The Tories signalled yesterday that they may be willing to scrap their commitment to abolish tuition fees in a major policy rethink after a crucial vote next month.
Tim Yeo, the Conservatives' education spokesman, refused to rule out a review of his party's flagship policy and said he had held talks in recent weeks with vice-chancellors of several leading universities who favour increasing fees.
Mr Yeo said yesterday he was "completely open minded" about how a future Conservative government would fund universities. He added that, although the Tories will oppose a government Bill next month to introduce variable top-up fees of up to £3,000, after the Commons vote the "landscape" would change on the issue.
His comments are likely to be seized on by Labour and the Liberal Democrats as a sign that the Tories are uncertain about how to fund universities. The former Tory leader Iain Duncan Smith came up with the policy of scrapping tuition fees and his party has promoted it enthusiastically to students. But under the new regime led by Michael Howard there are understood to be concerns that the funding crisis can only be met by charging students.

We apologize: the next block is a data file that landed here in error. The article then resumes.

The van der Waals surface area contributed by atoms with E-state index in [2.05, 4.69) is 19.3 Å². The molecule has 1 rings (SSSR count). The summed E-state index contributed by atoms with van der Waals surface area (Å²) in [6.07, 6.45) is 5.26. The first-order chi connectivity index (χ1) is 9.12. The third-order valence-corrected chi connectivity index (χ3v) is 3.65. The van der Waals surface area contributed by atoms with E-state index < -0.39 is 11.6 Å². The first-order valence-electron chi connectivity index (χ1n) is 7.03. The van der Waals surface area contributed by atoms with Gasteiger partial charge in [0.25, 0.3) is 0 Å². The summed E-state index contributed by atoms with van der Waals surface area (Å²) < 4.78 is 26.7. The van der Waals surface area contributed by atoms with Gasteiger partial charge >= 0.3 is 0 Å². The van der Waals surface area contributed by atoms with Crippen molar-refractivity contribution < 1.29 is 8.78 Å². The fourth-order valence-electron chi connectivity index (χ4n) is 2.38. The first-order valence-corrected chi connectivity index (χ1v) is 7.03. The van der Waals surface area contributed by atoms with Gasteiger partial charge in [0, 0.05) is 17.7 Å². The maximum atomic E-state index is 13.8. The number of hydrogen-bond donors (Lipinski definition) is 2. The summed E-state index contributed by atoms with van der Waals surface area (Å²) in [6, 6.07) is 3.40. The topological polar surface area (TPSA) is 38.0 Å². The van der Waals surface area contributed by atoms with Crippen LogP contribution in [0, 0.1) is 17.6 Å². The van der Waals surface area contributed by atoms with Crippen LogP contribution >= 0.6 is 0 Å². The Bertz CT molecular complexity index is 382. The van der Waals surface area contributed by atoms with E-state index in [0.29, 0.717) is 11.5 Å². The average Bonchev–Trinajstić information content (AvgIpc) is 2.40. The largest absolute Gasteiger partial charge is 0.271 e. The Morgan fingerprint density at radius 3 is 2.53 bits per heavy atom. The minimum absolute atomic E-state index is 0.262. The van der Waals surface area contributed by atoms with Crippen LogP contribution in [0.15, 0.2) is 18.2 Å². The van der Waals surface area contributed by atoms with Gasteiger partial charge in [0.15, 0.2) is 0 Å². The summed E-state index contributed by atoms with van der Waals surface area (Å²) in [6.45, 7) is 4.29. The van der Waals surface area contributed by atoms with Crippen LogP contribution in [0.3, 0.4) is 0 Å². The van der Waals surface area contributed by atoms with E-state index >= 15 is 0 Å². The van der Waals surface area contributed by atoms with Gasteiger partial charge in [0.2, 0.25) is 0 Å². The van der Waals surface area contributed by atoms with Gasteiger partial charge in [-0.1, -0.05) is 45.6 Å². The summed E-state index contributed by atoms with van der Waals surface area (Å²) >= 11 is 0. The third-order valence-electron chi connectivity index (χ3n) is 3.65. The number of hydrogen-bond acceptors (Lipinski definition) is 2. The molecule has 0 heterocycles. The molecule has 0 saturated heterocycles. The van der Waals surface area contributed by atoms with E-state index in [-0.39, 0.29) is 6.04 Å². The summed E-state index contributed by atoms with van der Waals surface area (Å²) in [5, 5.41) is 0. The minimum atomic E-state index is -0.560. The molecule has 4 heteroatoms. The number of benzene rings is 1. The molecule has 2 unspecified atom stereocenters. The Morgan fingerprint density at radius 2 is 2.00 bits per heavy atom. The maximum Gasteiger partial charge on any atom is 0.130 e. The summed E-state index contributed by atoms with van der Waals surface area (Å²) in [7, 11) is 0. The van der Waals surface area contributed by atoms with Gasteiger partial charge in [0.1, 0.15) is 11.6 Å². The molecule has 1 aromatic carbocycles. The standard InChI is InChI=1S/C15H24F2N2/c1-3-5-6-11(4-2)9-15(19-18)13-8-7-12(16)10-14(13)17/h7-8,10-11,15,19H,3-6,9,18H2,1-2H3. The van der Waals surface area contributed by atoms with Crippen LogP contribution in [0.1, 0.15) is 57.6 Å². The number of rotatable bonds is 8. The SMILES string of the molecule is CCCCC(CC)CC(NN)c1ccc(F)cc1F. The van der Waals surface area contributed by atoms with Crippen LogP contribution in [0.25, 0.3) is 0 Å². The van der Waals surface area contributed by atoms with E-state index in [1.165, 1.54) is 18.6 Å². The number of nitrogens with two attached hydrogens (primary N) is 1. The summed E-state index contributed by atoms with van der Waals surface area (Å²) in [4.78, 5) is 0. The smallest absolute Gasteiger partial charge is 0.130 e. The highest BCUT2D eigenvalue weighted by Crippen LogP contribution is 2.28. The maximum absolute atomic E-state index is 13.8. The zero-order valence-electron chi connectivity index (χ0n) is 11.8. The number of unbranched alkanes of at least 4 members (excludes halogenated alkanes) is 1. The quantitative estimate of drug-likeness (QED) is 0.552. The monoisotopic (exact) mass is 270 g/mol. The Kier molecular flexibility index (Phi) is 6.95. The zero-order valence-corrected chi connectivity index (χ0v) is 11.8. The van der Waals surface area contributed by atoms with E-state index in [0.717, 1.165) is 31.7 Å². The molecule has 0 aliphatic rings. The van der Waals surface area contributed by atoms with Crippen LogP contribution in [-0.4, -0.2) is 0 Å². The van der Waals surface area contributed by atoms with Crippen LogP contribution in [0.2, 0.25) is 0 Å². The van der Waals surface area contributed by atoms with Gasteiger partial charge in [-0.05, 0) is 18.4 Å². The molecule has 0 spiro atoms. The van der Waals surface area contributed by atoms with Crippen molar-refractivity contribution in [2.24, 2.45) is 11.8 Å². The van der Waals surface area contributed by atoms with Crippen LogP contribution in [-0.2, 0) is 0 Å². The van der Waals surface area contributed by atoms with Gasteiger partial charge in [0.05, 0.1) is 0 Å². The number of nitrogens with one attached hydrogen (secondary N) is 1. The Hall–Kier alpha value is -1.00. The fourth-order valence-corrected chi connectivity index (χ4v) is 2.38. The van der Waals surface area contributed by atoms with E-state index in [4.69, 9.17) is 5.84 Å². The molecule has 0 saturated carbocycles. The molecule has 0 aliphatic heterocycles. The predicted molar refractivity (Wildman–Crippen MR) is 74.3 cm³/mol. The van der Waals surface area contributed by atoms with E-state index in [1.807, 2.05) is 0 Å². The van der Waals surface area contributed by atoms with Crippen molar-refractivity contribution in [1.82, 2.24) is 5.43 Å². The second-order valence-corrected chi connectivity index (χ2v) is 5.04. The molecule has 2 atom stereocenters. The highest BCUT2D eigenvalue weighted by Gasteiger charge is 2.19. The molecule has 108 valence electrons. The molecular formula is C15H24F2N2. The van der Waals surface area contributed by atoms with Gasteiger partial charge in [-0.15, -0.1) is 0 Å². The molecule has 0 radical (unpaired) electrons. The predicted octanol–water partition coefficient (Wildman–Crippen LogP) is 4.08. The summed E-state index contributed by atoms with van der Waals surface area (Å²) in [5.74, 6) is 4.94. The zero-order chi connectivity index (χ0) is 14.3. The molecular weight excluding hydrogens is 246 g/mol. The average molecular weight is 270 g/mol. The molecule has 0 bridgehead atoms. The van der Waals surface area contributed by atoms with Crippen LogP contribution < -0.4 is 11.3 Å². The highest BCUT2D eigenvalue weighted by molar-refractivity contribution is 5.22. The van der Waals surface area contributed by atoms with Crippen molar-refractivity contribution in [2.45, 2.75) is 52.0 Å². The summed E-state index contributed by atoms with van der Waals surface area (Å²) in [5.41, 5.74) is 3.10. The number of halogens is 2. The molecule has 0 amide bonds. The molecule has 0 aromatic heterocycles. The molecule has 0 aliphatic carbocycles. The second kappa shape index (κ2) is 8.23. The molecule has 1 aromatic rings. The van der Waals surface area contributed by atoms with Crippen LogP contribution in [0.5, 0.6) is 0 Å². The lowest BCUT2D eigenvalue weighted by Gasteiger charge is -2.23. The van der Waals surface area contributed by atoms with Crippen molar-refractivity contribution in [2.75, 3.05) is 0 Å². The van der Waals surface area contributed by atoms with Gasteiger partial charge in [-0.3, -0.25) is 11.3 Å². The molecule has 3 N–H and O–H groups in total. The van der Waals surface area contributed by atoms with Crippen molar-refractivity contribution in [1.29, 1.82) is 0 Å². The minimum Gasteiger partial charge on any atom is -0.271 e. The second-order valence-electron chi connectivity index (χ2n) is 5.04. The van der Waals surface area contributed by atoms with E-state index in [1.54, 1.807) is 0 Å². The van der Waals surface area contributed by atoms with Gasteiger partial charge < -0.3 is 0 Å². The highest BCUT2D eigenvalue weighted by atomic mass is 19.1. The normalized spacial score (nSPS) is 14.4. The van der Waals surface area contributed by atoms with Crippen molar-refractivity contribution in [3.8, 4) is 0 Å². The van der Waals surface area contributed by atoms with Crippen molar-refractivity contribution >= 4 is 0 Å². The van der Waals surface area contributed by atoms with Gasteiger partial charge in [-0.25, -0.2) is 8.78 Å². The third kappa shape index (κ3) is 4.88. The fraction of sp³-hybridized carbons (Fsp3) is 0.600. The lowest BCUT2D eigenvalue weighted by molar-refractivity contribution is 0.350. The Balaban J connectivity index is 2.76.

Mr Yeo indicated that his party would be willing to re-assess its policy after the next election in an interview on BBC Radio 4's World at One. "I am in discussions with the universities. I believe these are major national assets and they need to be cherished and developed and I am completely open-minded about how best that can be done," he said.
Tony Blair could lose the vote next month. More than 150 Labour back benchers have signed a motion opposing the Bill and with the Tories and the Lib Dems they could defeat the Government for the first time since it came to power.